This $100,000 amount includes employee benefits like medical, vacation, sick, family, or parental leave, a dismissal allowance, insurance premiums, and employer contributions to benefits or retirement plans. Other items covered under the term “payroll costs” include state and local taxes and unemployment insurance.
How PPP loan forgiveness works
After receiving your loan, you could have a percentage of it forgiven, based on a few factors.
To apply for PPP loan forgiveness, you’ll start by filling out an application form. The EZ Form is the shortest and most straightforward, but only certain entities are eligible to use it. You could fill this form out yourself, although it’s recommended that you receive some assistance to verify its accuracy.
Eligibility for the EZ Application is reserved for independent contractors, self-employed individuals, and sole proprietors with no employees. Small businesses that did not reduce their workers’ salary or hourly wages by 25% or more and did not lay-off employees or reduce their hours are also eligible. In special situations, the business could receive loan forgiveness when reducing employee hours, if there was a reduction in their business activity due to compliance with various federal agencies’ requirements.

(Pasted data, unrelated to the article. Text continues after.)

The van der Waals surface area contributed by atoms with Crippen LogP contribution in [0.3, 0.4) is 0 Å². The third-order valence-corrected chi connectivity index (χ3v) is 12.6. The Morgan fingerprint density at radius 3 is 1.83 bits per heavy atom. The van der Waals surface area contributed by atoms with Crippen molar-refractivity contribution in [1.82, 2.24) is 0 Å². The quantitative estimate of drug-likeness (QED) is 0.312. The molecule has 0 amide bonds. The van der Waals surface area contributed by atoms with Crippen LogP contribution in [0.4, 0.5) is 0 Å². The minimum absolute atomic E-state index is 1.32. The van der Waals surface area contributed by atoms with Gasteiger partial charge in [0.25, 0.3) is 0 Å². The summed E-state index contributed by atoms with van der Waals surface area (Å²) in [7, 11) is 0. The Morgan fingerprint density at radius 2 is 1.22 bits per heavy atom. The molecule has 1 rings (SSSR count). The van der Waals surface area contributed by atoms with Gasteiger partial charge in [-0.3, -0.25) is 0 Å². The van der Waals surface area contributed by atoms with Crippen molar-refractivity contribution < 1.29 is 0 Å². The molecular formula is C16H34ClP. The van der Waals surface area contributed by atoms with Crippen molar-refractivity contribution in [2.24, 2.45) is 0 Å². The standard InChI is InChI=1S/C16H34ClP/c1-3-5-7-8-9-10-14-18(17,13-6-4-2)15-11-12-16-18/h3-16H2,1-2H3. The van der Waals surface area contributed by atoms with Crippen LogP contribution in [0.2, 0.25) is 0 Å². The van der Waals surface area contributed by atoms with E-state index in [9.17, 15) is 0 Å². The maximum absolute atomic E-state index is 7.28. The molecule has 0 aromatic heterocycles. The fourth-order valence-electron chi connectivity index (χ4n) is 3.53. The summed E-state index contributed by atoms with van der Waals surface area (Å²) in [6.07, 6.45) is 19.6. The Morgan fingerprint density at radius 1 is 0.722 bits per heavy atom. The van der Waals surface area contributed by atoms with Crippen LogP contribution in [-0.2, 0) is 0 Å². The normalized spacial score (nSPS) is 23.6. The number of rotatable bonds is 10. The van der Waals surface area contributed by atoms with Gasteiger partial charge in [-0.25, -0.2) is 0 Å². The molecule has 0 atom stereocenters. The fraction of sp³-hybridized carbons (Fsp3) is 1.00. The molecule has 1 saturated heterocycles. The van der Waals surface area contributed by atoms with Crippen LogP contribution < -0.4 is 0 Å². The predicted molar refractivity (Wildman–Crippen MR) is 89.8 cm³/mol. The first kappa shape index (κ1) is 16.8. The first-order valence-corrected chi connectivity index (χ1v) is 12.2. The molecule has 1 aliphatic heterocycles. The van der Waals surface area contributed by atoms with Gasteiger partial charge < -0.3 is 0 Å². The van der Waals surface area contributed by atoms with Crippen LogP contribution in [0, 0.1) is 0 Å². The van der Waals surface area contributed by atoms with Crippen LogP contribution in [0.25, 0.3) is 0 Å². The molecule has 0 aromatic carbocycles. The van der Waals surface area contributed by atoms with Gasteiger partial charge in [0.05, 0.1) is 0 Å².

The other option is the Standard Form, which you’ll have to do if the EZ Form doesn’t apply to your business. It’s highly advisable to have a trained professional walk you through this longer form to avoid mistakes.
The Standard Application includes a loan forgiveness calculation form, PPP Schedule A worksheets, wage reduction calculations, full-time equivalent calculations, and demographic information. Your loan forgiveness amount could decrease if the full-time equivalent calculations show you reduced your employees’ hours by too much or reduced employee wages by more than 25%.